Proper food storage not only saves money, but guarantees that you will have healthy, nutrient rich foods on hand when you’re ready to eat them. Whether you’re storing fruits and vegetables for short or long-term use, there is a right and wrong way to do it.

First, pay attention to moisture and temperature. Too much moisture or humidity, and you’ll get mold, yeast and bacteria growth. Second, be aware that some fruits and vegetables will emit ethylene gas. Ethylene gas is a plant hormone that has the job of regulating its growth and development process.  It can also be produced as a reaction to some type of injury to the plant such as bruising or cutting. Other evidence of the presence of ethylene gas is yellowing, withering leaves, discoloration, and softening.

With this in mind, it is important to know which fruits and vegetables will emit ethylene gas. It is also important to know which fruits and vegetables to keep separate from each other.

On the list of produce that emit ethylene gas are apples, pears, blueberries, melons, apricots, bananas, avocados, kiwis, peaches, nectarines, figs, pears, asparagus, plums, and cantaloupes.

How to Shop for Fresh Fruit

You’ve heard the computer expression “garbage in/garbage out.” The same holds true for shopping for produce. Buying produce that is overripe, bruised, or damaged is setting you up for failure. 

If you can afford to, buy fresh organic fruits and vegetables. Farmer’s markets are great places to shop for quality produce. The United States Department of Agriculture (USDA) publishes an online national directory to help you find one in your area. 

Below are charts that will help you choose the freshest fruits and veggies throughout the year based on color, texture, firmness, and seasonality.


Peak Season

Look for these qualities:

Apples Sep-May Firm with good color
Apricots June-July Plump, firm & golden yellow
Avocados Year-round Green to black color; bends slightly when pressed
Bananas Year-round Yellow with tinge of green color; firm
Blueberries June-August Firm & plump with tight skin
Cranberries Sept-Dec/March-July Firm & plump with tight skin
Cherries May-June Light to dark red, firm
Coconut September-March Shake to hear milk inside; good weight for size
Figs July-September Soft to touch. If smells sour then don’t use
Grapefruit October-June Heavy, smooth healthy skin; firm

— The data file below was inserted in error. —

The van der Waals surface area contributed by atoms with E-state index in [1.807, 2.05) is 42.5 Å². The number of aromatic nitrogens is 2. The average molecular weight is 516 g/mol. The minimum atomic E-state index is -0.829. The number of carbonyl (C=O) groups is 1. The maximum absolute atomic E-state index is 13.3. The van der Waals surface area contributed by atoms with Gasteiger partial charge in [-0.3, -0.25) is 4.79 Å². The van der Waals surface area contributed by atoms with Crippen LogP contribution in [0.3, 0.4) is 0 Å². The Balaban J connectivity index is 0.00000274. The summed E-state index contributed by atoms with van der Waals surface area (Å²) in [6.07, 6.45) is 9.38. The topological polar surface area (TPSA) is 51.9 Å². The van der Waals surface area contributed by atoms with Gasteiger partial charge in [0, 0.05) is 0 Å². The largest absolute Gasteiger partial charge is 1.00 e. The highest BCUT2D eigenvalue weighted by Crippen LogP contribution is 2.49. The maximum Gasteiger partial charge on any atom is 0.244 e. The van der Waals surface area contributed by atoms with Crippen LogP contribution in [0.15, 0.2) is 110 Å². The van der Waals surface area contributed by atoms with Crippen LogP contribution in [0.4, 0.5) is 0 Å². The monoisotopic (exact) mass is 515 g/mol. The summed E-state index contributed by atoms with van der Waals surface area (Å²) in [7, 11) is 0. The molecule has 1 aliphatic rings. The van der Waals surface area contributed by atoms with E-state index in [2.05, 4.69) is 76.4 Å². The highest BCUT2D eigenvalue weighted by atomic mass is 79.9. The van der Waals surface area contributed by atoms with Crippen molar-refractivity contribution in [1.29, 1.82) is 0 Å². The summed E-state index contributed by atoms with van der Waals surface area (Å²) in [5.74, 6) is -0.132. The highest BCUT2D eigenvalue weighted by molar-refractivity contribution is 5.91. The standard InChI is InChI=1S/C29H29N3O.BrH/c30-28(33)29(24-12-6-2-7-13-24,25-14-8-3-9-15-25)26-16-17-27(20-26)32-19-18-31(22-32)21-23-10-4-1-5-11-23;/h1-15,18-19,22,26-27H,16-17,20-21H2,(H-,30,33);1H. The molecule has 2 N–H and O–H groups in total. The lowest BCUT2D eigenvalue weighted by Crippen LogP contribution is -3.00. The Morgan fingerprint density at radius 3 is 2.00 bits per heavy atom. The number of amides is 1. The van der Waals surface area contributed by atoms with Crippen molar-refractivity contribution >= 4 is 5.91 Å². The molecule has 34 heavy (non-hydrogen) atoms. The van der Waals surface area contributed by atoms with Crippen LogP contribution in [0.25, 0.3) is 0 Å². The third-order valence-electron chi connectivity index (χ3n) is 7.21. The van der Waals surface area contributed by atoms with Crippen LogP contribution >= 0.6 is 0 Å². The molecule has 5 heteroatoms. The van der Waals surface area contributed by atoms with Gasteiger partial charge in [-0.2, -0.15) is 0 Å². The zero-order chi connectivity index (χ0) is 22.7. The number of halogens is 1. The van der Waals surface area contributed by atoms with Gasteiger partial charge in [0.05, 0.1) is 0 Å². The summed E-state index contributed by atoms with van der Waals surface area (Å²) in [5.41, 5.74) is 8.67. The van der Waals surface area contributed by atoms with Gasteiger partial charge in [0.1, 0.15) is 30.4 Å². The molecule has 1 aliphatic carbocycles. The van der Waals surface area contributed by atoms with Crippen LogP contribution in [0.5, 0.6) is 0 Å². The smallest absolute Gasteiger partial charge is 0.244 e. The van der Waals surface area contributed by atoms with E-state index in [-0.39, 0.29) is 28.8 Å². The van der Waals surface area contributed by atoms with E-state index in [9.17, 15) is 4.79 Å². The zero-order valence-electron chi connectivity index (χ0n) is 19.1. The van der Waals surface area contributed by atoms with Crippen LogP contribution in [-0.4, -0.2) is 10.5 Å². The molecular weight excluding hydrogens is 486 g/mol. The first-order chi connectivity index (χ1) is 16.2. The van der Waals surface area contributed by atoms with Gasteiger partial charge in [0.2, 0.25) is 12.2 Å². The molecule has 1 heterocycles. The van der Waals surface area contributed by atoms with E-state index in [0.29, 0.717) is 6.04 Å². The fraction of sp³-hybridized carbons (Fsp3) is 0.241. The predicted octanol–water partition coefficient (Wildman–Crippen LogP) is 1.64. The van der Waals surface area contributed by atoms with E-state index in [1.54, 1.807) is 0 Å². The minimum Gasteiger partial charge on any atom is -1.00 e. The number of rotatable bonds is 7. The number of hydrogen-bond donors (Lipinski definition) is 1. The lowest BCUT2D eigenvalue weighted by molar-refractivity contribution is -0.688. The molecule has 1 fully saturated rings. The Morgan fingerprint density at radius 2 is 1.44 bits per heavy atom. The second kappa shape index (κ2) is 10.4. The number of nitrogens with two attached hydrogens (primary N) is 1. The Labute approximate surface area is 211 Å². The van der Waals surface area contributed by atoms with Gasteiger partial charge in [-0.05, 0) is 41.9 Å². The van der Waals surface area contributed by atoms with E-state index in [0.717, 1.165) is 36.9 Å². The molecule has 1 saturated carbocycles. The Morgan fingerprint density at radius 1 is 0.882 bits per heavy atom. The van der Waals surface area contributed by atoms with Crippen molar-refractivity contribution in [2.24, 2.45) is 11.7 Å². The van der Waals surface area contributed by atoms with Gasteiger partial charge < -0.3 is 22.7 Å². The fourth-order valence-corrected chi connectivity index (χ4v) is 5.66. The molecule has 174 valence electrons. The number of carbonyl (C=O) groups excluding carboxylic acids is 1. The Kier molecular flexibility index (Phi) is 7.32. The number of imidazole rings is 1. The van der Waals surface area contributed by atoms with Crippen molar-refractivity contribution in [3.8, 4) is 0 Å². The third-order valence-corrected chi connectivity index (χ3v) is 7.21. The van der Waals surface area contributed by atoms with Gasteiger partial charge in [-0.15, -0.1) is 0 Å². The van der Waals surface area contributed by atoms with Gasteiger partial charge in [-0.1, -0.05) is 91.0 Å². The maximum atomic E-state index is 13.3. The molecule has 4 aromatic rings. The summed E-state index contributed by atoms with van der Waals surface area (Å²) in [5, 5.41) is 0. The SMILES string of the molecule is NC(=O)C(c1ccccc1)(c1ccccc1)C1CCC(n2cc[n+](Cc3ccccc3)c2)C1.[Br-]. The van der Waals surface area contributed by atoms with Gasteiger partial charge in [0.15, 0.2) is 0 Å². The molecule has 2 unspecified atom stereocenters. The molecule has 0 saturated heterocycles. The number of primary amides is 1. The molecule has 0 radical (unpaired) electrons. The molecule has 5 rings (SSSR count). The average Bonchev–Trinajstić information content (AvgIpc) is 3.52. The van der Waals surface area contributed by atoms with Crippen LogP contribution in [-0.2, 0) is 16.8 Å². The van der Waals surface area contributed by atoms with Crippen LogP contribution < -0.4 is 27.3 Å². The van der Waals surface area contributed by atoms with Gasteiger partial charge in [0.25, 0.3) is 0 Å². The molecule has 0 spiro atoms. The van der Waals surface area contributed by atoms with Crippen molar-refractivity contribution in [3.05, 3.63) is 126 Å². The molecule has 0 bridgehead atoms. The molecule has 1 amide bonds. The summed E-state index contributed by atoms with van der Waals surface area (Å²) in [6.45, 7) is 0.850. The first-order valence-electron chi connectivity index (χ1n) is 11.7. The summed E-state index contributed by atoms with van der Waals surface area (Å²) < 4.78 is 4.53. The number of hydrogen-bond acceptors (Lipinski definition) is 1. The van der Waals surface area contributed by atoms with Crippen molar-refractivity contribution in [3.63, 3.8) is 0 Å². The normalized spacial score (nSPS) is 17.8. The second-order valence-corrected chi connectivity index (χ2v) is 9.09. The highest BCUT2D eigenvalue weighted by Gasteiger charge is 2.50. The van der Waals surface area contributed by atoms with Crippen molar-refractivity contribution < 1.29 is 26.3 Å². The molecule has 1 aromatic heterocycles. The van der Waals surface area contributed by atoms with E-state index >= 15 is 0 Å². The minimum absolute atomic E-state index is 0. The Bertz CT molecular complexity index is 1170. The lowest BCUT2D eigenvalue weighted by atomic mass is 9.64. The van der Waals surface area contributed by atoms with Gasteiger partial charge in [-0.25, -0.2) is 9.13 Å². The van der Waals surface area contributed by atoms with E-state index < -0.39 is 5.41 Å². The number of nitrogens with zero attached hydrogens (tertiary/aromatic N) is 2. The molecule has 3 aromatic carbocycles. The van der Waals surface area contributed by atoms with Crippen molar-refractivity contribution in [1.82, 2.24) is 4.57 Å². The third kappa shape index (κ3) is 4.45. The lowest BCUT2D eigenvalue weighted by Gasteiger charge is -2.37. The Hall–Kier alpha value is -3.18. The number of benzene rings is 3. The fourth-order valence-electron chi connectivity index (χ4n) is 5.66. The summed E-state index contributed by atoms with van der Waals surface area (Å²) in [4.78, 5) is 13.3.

Grapes June-December Uniform clusters, tender, plump, flexible stems
Kiwi June-August Soft to touch with avocado-like firmness
Lemons Year-round Shiny skin, firm, heavy for size
Lime May-October Shiny skin, firm, heavy for size; avoid dry skin
Mangos April-August Yellow/reddish skin color, not too soft
Cantaloupes May-September Smell for fresh aroma, thick netting w/yellow tinge
Honeydew Feb-October Yellow rinds with fresh smell
Watermelon May-August Cream-colored underbelly, dull surface
Nectarines/Peaches June-September Firm; yellow/reddish color
Oranges November-June Shiny skin, heavy for size
Papayas Year-round Greenish yellow; slight ‘give’ when pressed
Pears August-May Stem end yields slightly when pressed
Pineapples February-August Pine smell; ripe when leaves can be easily removed
Plums June-September Yields to gentle pressure; dark-bright red
Pomegranates September-Nov Purple-red color, thin-shiny skin
Tangerines November-Jan Glossy, loose skin
Tangelos Jan-October Glossy, loose skin

How to Shop for Fresh Vegetables


Peak Season

Look for these qualities:

Artichokes March-May Healthy green color, heavy for size, plump globes
Asparagus March-June Tender green stalks with tightly closed buds
Green/Wax Beans April-October Long, straight and blemish-free pods
Lima Beans April-August Plump pods that are lime green in color
Beets June-October Avoid long roots and rough skin; deep red; firm
Belgian Endive October-May White with green cast; firm with no bruises
Broccoli October-May Closed and firm dark green florets; tender stalks
Brussel Sprouts October-Nov Small, tight, bright-green heads
Cabbage Year-round Weighty for size with solid heads; well-trimmed
Carrots Year-round Firm/bright;avoid rough, cracked or green-tinged
Cauliflower Sept-November Bright green leaves around closely packed florets
Celery Year-round Crisp, strong stalks; Green/light green color
Corn May-September Plump, milky kernels; fresh, green husks
Cucumbers May-August Firm, uniform shape; bright, shiny green skin
Eggplant August-Sept Dark purple smooth, firm skin; bruise and cut-free
Lettuce Year-round Medium weight for size; no wilting or bruising
Mushrooms November-April Frim, dry caps and stems
Okra May-September Bright green, bruise-free pods < 4.5″ long
Onions Year-round Hard and well-shaped; small neck; dry skin
Parsnips October-April Smooth skin, firm; decay and bruise-free
Green peas April-July Plump and bright green; avoid grey-flecked pods
Peppers Year-round Glossy skin; firm exterior with good shape
Sweet Potatoes Sept-December Tapered ends; thick with no bruises or decay
White Potatoes Year-round Well-shaped, firm, smooth; free of blemishes
Spinach March-May Bright green, blemish free leaves; avoid coarse stems
Summer Squash June-August Smooth, shiny sking; firm;well-shaped; bright color
Winter Squash Sept-November Unblemished rind; hard; heavy
Radishes May-July 3/4-1″ diameter, rich red color with bright green tops
Tomatoes May-August Plump and tender without blemishes; rich red color
Turnips September-March Purple/white color, heavy w/smooth skin, roots

Source: United States Department of Agriculture, produce guide

Basic Fruit and Vegetable Safety Tips

Before we dive into specifics of fruit and vegetable storage, here is a quick review of how to safely handle and prep your perishables:  

Wash Everything

The first line of defense against bacteria is cleanliness. In addition to washing your hands, be sure to wash cutting boards, utensils, countertops and all food prep utensils before and after preparing meals.

Clean Fruits & Veggies